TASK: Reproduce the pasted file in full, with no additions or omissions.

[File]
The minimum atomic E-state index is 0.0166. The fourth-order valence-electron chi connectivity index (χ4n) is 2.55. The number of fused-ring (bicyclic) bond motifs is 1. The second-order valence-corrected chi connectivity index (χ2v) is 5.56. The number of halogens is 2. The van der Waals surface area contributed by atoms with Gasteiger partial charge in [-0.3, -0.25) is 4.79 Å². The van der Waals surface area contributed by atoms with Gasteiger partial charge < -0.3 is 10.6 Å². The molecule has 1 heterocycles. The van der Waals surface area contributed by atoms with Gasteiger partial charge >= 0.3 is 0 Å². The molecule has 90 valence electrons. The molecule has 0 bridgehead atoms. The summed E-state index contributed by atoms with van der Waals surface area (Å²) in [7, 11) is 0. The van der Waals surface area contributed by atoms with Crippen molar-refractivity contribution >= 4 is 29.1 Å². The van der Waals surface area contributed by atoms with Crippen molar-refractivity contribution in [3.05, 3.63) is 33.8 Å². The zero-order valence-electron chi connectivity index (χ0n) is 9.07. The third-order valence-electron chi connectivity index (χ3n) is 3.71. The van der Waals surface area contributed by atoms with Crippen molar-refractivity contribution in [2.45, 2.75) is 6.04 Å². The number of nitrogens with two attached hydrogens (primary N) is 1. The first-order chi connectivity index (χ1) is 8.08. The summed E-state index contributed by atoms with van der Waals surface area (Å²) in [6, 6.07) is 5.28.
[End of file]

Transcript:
The minimum atomic E-state index is 0.0166. The fourth-order valence-electron chi connectivity index (χ4n) is 2.55. The number of fused-ring (bicyclic) bond motifs is 1. The second-order valence-corrected chi connectivity index (χ2v) is 5.56. The number of halogens is 2. The van der Waals surface area contributed by atoms with Gasteiger partial charge in [-0.3, -0.25) is 4.79 Å². The van der Waals surface area contributed by atoms with Gasteiger partial charge < -0.3 is 10.6 Å². The molecule has 1 heterocycles. The van der Waals surface area contributed by atoms with Gasteiger partial charge >= 0.3 is 0 Å². The molecule has 90 valence electrons. The molecule has 0 bridgehead atoms. The summed E-state index contributed by atoms with van der Waals surface area (Å²) in [7, 11) is 0. The van der Waals surface area contributed by atoms with Crippen molar-refractivity contribution >= 4 is 29.1 Å². The van der Waals surface area contributed by atoms with Crippen molar-refractivity contribution in [3.05, 3.63) is 33.8 Å². The zero-order valence-electron chi connectivity index (χ0n) is 9.07. The third-order valence-electron chi connectivity index (χ3n) is 3.71. The van der Waals surface area contributed by atoms with Crippen molar-refractivity contribution in [2.45, 2.75) is 6.04 Å². The number of nitrogens with two attached hydrogens (primary N) is 1. The first-order chi connectivity index (χ1) is 8.08. The summed E-state index contributed by atoms with van der Waals surface area (Å²) in [6, 6.07) is 5.28.